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Strain engineering for a better synbio future: an interview with Andreas Meyer from FGen


FGen is a synthetic biology startup from Switzerland. The company works as a contract research organization, offering strain development and protein engineering for companies. I had the chance to interview Andreas Meyer, the company’s CEO and co-founder, and ask about his story.


Kostas Vavitsas: How did FGen start?

Andreas Meyer: Still in an academic environment at ETH Zurich we had several collaborations with industrial partners and our technology platform. At some point these collaborators preferred us to found a company to make IP issues easier to handle. This was something that we already had in mind to do, and that event was the spark that lit the fire. This happened back in 2011. I find it noteworthy that, while we originally come from a synthetic biology lab, we use and market a screening platform.


Kostas: Could you describe a bit your technology and tell us what FGen is bringing to the market?

Co-cultivation of different species – one synthesizing GFP – in NLRs. Image courtesy of FGen.

Andreas: Like probably every scientist in a synthetic biology lab we were eager to improve the Design-Build-Test-Learn cycle and realized that the ‘test’ is often the bottleneck in the experimental approach. So we used cell encapsulation, which is the basis of our so called nanoliter-reactor (NLR) screening platform, to be able to analyze large libraries. The technology is characterized by growing library members in nanoliter-sized compartments, by performing a phenotypic assay for specific properties, and subsequent analysis and selection of candidate strains by flow cytometry. Since products can be retained in NLRs the approach is also feasible for secreted products, which cannot be performed by single cell analysis using FACS. With the NLR platform we can screen up to 1 million cells per day and, thus, surpass multi-well plate systems by orders of magnitude. We collaborate with industrial partners in strain development and optimization and contribute thereby with our expertise in synthetic biology and our unique screening platform.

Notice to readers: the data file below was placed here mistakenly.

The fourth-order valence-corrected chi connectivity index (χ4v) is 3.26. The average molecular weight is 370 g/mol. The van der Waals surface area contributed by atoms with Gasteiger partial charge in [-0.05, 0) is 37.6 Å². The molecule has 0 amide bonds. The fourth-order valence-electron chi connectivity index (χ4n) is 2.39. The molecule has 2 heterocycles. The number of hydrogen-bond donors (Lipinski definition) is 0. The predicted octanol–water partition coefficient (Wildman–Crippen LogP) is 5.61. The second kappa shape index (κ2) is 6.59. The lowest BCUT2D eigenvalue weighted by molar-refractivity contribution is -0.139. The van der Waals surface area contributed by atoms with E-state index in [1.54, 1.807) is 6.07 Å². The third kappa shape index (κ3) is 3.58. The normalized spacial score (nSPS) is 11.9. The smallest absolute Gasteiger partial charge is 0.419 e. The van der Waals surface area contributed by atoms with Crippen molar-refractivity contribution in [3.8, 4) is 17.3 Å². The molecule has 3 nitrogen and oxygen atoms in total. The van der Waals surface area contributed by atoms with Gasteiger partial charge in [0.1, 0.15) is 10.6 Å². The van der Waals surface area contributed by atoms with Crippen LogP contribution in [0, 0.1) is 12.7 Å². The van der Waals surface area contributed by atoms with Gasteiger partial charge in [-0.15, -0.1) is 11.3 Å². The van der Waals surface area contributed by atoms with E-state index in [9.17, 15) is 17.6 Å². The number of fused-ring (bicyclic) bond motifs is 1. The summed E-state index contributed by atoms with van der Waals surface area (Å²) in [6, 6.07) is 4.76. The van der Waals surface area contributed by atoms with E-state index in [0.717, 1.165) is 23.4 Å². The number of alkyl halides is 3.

Kostas: What are the differences between working in the industry compared to an academic lab?

Andreas: In the industry, what you do has to work, and nobody cares how it works. The clients ask for a strain with specific properties and we deliver it. What I miss from the academic environment… well during our projects we find very interesting things from a scientific perspective that we can’t follow up on. There is no time for this and our non-disclosure clauses don’t let us pass the information to other parties that may be interested. So the story ends there which is sad.


Kostas: You use both GMO and non-GMO technologies for your clients?

Andreas: This is true. Companies in the food sector insist on non-GMO strains and processes due to customer demand. In such cases we use traditional random mutagenesis and analyze large numbers with our screening platform. In very few cases we may engineer GMO strains to test phenotypes, and then we do a non-GMO library to pick up a similar strain.


Kostas: Speaking for the synthetic biology industry in general, which areas are the best to go into?

Andreas: Currently, we see better and faster results in the food and feed sector. They already use biotechnology, and we can improve existing processes.

In the long term, material science will develop greatly. New materials, fabrics and textiles… I think synthetic biology can do great things there.


Kostas: Can the biotech industry compete with the fossil fuel industry on producing the same products?

Andreas: We have no option but to compete. We need to offer more sustainable alternatives, and we also need to educate the consumers who might prefer products with lower environmental impact.

But it is a hard competition, and the traditional industry will react. So we should be careful and start by selecting products where synthetic biology production has an advantage.


Kostas: What are the skills needed to succeed in the synbio industry?

Andreas: First, you have to believe that synbio can make a difference. Ideally, you are motivated, innovative, flexible, and a visionary. You need to visualise new applications. Topics such as food startups, synbio milk and synbio meat – these are areas where you can create a vision and get the financing you need.


Kostas: Any words of advice to young aspiring entrepreneurs?

Andreas: Just do it, don’t be afraid, and focus!

You can do many things, but you don’t have the time to do everything. So choose your area and focus!


Dr. Andreas Meyer is co-founder and CEO of FGen, a synthetic biology company active in strain development and optimization. Andreas earned his PhD in biotechnology from ETH Zurich and was a postdoctoral associate in the synthetic biology lab of Dr. Sven Panke. As an entrepreneur he is particularly interested in technology driven companies and open innovation.

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